Calcium carbide (CaC2) is manufactured from lime and coke in 60:40 ratio in electric furnace at 2000 deg C to 2100 deg C temperature. The size of the calcium carbide is first reduced to fine powder in pulverizer. The pulverized calcium carbide is then added though a gas tight hopper valve arrangement to the acetylene gas generator in which the quantity of water used is sufficient to discharge the calcium hydroxide as lime slurry containing 85 % to 90 % water. In the gas generator the temperature is kept below 90 deg C while the pressure is maintained at 2 atm.

Acetylene is produced in the gas generator by the hydrolysis reaction of calcium carbide with water. During hydrolysis the following chemical reaction take place.

CaC2 + 2H2O = Ca(OH)2 + C2H2     Delta H = – 32.5 kcals

The crude acetylene gas from generator contains traces of H2S, NH3 and PH3. It is scrubbed with water in a scrubber then sent to purifier where the gas is purified and dried with iron oxide and silica gel. The dry gas is filled into cylinders or sent through pipe line to continuous casting machines.

The flow diagram of the process is given in Fig 1.

Fig 1 Flow diagram of production of acetylene from calcium carbide

Flow diagram for acetylene production from CaC2

The production process is environmental friendly. The byproduct of the process is slaked lime which has several uses such as in construction activities as well as for Ph adjustment.

Production from paraffin hydrocarbons by pyrolysis

In the Wulff process acetylene is produced by thermal decomposition of hydrocarbons such as methane, ethane, propane, butane, ethylene etc. as per the following reactions.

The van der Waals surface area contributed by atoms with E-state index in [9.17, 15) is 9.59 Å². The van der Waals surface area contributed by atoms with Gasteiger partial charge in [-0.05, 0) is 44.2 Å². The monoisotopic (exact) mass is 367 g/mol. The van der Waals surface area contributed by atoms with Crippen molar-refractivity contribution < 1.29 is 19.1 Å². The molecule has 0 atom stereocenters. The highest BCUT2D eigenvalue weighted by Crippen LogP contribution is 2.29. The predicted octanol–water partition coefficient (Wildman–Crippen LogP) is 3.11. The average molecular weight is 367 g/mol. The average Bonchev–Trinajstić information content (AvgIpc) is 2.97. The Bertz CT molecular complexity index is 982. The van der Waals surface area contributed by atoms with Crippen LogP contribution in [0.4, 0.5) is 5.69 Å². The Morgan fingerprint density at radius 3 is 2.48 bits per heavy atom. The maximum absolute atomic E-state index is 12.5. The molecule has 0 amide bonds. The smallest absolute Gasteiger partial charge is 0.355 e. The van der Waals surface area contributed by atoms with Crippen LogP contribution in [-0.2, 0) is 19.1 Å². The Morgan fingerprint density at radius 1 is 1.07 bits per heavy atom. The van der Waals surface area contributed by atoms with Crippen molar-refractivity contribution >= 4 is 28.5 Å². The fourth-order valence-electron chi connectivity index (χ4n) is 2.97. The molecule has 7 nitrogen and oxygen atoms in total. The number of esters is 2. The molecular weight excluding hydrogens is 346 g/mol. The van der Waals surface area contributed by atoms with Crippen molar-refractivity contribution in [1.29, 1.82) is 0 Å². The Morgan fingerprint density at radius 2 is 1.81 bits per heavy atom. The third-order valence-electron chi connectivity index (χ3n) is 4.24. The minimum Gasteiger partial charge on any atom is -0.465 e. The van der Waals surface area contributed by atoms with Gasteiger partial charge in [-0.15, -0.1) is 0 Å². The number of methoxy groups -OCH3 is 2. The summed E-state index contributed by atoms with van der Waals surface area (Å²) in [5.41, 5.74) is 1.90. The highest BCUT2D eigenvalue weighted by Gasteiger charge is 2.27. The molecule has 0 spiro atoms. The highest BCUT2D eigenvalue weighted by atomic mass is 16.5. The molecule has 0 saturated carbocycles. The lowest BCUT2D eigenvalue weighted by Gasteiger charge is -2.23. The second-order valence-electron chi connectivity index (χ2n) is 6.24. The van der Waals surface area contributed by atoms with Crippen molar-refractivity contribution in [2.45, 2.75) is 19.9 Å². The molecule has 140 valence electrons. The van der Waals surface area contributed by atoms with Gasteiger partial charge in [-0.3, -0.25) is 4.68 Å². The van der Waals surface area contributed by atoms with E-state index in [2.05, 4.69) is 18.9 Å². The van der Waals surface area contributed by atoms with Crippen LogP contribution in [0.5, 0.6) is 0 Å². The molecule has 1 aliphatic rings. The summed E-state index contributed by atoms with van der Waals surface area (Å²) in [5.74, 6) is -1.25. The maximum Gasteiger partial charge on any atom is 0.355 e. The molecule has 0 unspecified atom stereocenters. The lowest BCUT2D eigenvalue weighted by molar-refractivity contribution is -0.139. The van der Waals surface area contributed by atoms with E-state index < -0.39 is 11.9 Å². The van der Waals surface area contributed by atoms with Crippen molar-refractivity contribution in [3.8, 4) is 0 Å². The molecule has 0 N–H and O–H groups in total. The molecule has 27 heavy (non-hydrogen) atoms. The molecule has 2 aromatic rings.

C4H10 = C2H2 + C2H4 + CO + H2

C2H4 = C2H2 + H2

2 CH4 = C2H2 + 3 H2    Delta H = + 96.7 kcals

Pyrolysis is carried out in the Wulff regenerative furnace which is a rectangular steel box filled with refractory bricks checker work.

Yield of acetylene (98.5 % to 99.3 % purity) varies with the hydrocarbon feed stock used. The off-gas is principally ethylene, carbon monoxide, hydrogen and methane.

Production from natural gas by partial oxidation (Sachasse process).

These days acetylene is mainly manufactured by the partial combustion of methane or appears as a side product in the ethylene stream from high temperature cracking of hydrocarbons. The feed stock can be a variety of hydrocarbon such as natural gas, LPG, naphtha, fuel oil, even crude oil etc. Heat for the cracking operation is developed by partial oxidation of the feed stock with oxygen. The heat evolved cracks the excess hydrocarbon to acetylene. After rapid quenching with water, the acetylene is separated from the gas stream by absorption-desorption in a suitable solvent. The process is known as Sachasse process using natural gas as raw material. the reactions are as follows.

CH4 +2O2 = CO2 + H2O

2CH4 = C2H2 + 3 H2       Delta H= + 79.8 kcals